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Author Topic: End of a myth  (Read 7352 times)

prof_stack

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Re: End of a myth
« Reply #30 on: October 08, 2007, 06:59:15 PM »
Hydraulic lifters are said to be quieter.  In the case of the "loud valves save lives" RE's, that is probably true.  My two Harleys and two Buells all had/have hydraulic lifters and they've had NO problems whatsover.  They also eliminate valve adjustments, not a bad thing.

You know, one thing I want to know about the new engine is if I can ride it from the shop 60 miles from home and get home without worrying about breakage during break-in.  Not interstate running, mind you.

deejay

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Re: End of a myth
« Reply #31 on: October 08, 2007, 07:57:56 PM »
You know, one thing I want to know about the new engine is if I can ride it from the shop 60 miles from home and get home without worrying about breakage during break-in.  Not interstate running, mind you.

Are you referring to the classic? If so I think you may be misinformed. Just don't hammer on it, or hold it at 55mph (vary throttle position) during break in. The Classic isn't made of glass. The whole "easy break in" has been exaggerated, one guy here was lugging his machine so badly that he was fouling plugs in an attempt to "take it easy". Thats worse than hammering it.

I made an effort not to beat on my Classic before I hit 1,000 miles, but I didn't baby it. I've never broken down and it starts 1st kick, cold or warm. My only suggestion is to re-jet the carb, they are set up too lean from the factory in my opinion.
« Last Edit: October 08, 2007, 08:01:17 PM by deejay »

luoma

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Re: End of a myth
« Reply #32 on: October 08, 2007, 11:47:52 PM »
Hey Prof, I agree with you about the lifters. I don't mind adjusting my pushrods, but the clearances change between cold and hot, so you are not gettting the most from the motor. 

Kevin Mahoney

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Re: End of a myth
« Reply #33 on: October 09, 2007, 07:08:29 PM »
Will the hydraulic lifters reduce emissions by that much and from a view of engine safely, are they better or worse (is there much of a problem of sticking)?  I can't see the they would reduce emissions by that much.  One of the keys to a clean burning engine is to be able to control the combustion process. This is one reason that electronic fuel injection works so well. Hydraulic lifters help keep the valve lash to a minimum which then means that the opening and closing of the valves is consistant and accurate. With solid lifters such as those which are currently in the Enfield the valve timing is all over the place as valve lash changes with heating and cooling. ("All over the place" is a relative term). IN the 50's it was not unheard of to have hydraulic lifters "stick", mostly because of varnish buildup. Doesn't' happen much these days.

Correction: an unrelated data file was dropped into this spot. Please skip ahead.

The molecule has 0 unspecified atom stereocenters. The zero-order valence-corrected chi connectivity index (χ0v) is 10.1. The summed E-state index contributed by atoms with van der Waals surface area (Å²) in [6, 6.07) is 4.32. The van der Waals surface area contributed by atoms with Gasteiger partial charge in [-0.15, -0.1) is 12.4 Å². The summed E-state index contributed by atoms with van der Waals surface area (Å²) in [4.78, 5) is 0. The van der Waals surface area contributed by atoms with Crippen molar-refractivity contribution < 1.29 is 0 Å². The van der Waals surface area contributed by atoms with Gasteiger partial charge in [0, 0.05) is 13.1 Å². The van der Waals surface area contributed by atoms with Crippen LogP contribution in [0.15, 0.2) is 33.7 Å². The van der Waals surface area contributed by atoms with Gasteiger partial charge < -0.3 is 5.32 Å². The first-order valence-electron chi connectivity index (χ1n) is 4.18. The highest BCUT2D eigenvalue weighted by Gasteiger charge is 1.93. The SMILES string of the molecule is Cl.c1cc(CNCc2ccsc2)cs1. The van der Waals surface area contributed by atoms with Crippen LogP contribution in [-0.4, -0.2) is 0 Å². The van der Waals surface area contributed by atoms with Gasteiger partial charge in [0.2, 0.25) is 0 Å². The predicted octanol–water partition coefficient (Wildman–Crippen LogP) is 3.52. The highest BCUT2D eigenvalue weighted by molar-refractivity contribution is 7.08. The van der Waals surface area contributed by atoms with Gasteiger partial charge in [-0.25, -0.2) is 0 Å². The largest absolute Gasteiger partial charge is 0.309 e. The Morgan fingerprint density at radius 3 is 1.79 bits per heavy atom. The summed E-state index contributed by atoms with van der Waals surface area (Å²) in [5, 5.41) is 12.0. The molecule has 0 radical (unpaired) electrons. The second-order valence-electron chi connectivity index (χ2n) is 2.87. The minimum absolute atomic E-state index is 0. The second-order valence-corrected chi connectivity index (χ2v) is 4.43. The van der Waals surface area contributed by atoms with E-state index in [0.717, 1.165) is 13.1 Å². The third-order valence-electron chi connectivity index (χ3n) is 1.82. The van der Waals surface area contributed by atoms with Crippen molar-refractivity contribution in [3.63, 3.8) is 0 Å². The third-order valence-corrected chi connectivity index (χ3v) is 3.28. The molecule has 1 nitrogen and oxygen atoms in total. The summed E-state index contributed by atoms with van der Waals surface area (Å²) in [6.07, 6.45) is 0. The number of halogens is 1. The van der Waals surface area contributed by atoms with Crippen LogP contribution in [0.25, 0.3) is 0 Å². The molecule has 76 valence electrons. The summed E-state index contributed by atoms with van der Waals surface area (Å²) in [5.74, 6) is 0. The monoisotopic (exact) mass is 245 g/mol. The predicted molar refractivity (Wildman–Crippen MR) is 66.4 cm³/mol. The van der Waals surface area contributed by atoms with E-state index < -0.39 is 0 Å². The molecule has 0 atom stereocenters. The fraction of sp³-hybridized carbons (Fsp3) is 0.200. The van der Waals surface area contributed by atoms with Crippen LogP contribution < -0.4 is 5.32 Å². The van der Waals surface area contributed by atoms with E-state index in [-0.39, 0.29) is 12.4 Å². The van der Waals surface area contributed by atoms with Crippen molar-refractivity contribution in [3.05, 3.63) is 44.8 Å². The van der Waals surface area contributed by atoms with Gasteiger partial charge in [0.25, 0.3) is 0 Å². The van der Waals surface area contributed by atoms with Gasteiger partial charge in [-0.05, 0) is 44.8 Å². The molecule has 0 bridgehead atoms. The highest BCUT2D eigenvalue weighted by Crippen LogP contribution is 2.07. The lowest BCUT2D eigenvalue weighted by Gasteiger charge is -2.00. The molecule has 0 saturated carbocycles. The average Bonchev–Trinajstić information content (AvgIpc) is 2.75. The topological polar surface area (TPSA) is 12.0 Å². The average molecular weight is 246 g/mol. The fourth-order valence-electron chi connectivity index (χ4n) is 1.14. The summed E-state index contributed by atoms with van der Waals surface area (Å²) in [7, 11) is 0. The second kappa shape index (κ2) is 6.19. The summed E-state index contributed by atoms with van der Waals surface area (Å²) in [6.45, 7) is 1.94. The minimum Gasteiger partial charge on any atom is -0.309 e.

If not, then couldn't the fuel injection have been added to the classic or AVL engine as it is to meet European requirements. Then we could have stuck back on a carburetor and gone our own way. It looks to me as if sticking a carburetor on this bike will be an easy thing

The integrated transmission, as is the case with so many "modernizations",  may have made the engine cheaper to build;  does it make it easier to repair or more reliable? I don't know, just asking. I am guessing that it is less expensive to build. Someone on this forum mentioned that a unit construction engine transfers more HP to the rear wheel, but I am not sure myself. It makes sense, but this is not an area that I have any expertise

DaveG297

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Re: End of a myth
« Reply #34 on: October 10, 2007, 12:35:35 AM »
Now youall know what us OLD guys been putting up with all these years we've been upright.  NOTHIN stays the same.   Maybe my 02 ES will appreciate.  How will the dealers get rid of all those T shirts that say,,,,,,,Loud valves'''''''''''''''''''''''' and so on.   Maybe I'm old enough that this won't bother me unless they put some training wheels on the new ones.  Now that I could use................Keep smiling youall.........especially Hutch.........I'd send those pics if I could figure out how.........dg

LJRead

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Re: End of a myth
« Reply #35 on: October 10, 2007, 03:00:43 AM »
Maybe believing in a company like Enfield is like believing in an old friend.  You have known someone for seventy years and someone else starts telling you he's no good anymore, he is a crook, a thief and a pervert.  But you know that isn't true because you know the guy.

Enfield has been going for so many years.  Sure it has changed ownership, but it is owned by committed people, perhaps more committed because they haven't transferred the ownership to some other country or group.   I think for my isolated situation, I'd be tempted to get rid of the EFI and add a good carb, but it looks good enough and has more power, and the lifters, though I wouldn't be able to adjust hydraulic ones, will leave me free to do some other chore on the bike.